Reading for change

As protests continue over systemic racism and the death of George Floyd, there has been a flurry of social media posts listing children’s books by diverse authors.

It can be easy to give these posts an eye-roll. What good can book lists do in the face of centuries of oppression?

Often, when we talk about children’s books with diverse characters, we talk about how important it is for all readers to see themselves and their lives reflected in the stories they read. I know I was always thrilled to find books with Asian protagonists, so I could share them with my Burmese-Canadian kids. I didn’t want Silence and Violence growing up feeling like books were only about white kids.

But books can do much, much more than reflect one’s own experiences. And books with diverse characters are not only for readers of colour. They’re for all of us.

First, because they keep us from repeating the mistakes of history. For a few years now, my daughter has been suggesting that schools replace their current eighth-grade English curriculum with The Hate You Give, Moxie, and Simon vs. the Homosapiens Agenda. (This would definitely be an improvement on The Red Pony, which is what I remember reading in high school.)

The police officers who are reacting so violently to protesters… would their reactions be different if they had spent eighth grade on a deep reading of The Hate You Give? One can certainly hope so.

The diverse books on our reading lists don’t all have to focus on big issues, either. They don’t have to be political. We should give our kids books about Black characters playing instruments, about Indigenous characters solving mysteries, about people of color falling in love for the first time.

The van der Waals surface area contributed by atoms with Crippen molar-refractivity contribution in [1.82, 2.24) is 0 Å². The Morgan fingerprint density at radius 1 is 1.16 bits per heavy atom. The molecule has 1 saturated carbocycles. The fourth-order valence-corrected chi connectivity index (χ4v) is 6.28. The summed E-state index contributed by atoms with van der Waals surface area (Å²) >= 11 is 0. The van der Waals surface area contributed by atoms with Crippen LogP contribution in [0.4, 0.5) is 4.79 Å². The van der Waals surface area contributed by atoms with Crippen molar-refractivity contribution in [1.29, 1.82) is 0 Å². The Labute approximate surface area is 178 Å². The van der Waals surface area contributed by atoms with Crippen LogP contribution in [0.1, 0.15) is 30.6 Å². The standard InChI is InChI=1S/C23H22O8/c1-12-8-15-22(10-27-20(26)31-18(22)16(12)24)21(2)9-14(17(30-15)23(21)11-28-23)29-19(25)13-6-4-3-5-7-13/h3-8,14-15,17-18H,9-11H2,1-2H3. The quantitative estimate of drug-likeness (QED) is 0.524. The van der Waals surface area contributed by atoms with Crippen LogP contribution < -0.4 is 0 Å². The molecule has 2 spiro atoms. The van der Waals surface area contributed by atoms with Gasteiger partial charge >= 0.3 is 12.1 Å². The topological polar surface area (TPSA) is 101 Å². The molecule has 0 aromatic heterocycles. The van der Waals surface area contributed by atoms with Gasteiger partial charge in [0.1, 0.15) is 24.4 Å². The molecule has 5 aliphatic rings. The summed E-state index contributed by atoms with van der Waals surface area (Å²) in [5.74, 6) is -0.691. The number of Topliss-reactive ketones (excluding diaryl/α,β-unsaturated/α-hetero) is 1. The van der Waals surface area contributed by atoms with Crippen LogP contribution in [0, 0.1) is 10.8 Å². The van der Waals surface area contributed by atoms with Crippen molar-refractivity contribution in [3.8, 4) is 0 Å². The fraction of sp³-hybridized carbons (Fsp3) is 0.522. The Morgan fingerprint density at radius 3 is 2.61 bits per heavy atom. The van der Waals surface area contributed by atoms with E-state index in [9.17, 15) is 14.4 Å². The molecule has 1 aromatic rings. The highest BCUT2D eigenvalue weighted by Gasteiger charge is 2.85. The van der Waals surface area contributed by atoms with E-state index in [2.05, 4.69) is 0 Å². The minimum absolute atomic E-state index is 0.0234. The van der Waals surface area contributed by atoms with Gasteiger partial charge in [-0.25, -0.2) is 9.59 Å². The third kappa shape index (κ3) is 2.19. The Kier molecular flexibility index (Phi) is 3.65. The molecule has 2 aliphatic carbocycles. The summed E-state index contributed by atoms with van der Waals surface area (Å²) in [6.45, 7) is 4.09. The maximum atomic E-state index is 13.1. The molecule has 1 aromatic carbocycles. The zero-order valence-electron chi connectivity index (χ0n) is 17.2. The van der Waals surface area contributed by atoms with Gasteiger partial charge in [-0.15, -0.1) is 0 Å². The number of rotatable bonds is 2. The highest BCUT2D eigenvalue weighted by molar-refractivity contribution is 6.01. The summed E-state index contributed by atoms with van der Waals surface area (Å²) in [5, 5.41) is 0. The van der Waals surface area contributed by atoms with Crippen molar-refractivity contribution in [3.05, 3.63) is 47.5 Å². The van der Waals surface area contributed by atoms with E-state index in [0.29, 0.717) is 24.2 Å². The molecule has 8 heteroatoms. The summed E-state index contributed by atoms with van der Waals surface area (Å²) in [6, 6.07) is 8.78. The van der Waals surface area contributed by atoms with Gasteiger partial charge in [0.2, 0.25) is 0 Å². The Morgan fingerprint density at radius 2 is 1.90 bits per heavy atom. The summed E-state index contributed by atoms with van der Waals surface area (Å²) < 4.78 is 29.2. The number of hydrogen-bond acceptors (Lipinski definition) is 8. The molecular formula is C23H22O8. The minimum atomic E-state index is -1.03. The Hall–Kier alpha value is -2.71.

Why?

Let me put on my science hat here.

Way back in 1954, a guy named Gordon Allport published The Nature of Prejudice. He made a suggestion: if people hang out together as equals, they discover they have things in common. They learn that everyone’s human. They grow less likely to stereotype. 

Researchers have since taken Gordon’s guess and turned it into science. First, they gave it a fancy name: the contact hypothesis. Next, they designed experiments to see if it was true. They did more than 200 studies in twenty-five countries. They probed the biases and reactions of 90,000 people. What they found: 94 percent of the time, contact between groups reduced prejudice.

But maybe you live in a tiny town, with a homogeneous population. Maybe your school isn’t diverse. Well, good news. Researchers at Canada’s McGill University found that reading books about friends who have different ethnicities can also help reduce prejudice.

So don’t roll your eyes at the reading lists. Instead, dive in. Here’s a list from The Conscious Kid, one from Munro’s Books in Victoria, one from Kidsbooks in Vancouver, and resources from Embrace Race. And there’s lots more information at We Need Diverse Books.

Reading won’t solve all the world’s problems. But it’s certainly a good place to start.

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